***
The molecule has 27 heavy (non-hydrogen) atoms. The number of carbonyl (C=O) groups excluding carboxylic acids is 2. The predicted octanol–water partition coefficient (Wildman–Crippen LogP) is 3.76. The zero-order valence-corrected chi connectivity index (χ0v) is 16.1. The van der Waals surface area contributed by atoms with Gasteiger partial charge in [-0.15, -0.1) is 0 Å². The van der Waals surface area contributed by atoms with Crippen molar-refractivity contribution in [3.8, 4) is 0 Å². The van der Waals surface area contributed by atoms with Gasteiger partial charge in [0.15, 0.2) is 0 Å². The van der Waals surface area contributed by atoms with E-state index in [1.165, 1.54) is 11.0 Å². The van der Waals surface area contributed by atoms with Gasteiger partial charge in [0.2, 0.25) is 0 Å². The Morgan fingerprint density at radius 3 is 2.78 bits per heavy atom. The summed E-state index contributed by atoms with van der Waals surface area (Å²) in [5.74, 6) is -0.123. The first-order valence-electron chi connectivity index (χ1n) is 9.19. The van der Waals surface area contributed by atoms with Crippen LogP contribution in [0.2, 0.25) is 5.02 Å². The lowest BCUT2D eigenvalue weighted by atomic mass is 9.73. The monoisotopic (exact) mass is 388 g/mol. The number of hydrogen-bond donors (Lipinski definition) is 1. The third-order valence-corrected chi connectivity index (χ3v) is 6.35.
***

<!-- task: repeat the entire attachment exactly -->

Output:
The molecule has 27 heavy (non-hydrogen) atoms. The number of carbonyl (C=O) groups excluding carboxylic acids is 2. The predicted octanol–water partition coefficient (Wildman–Crippen LogP) is 3.76. The zero-order valence-corrected chi connectivity index (χ0v) is 16.1. The van der Waals surface area contributed by atoms with Gasteiger partial charge in [-0.15, -0.1) is 0 Å². The van der Waals surface area contributed by atoms with Crippen molar-refractivity contribution in [3.8, 4) is 0 Å². The van der Waals surface area contributed by atoms with Gasteiger partial charge in [0.15, 0.2) is 0 Å². The van der Waals surface area contributed by atoms with E-state index in [1.165, 1.54) is 11.0 Å². The van der Waals surface area contributed by atoms with Gasteiger partial charge in [0.2, 0.25) is 0 Å². The Morgan fingerprint density at radius 3 is 2.78 bits per heavy atom. The summed E-state index contributed by atoms with van der Waals surface area (Å²) in [5.74, 6) is -0.123. The first-order valence-electron chi connectivity index (χ1n) is 9.19. The van der Waals surface area contributed by atoms with Crippen LogP contribution in [0.2, 0.25) is 5.02 Å². The lowest BCUT2D eigenvalue weighted by atomic mass is 9.73. The monoisotopic (exact) mass is 388 g/mol. The number of hydrogen-bond donors (Lipinski definition) is 1. The third-order valence-corrected chi connectivity index (χ3v) is 6.35.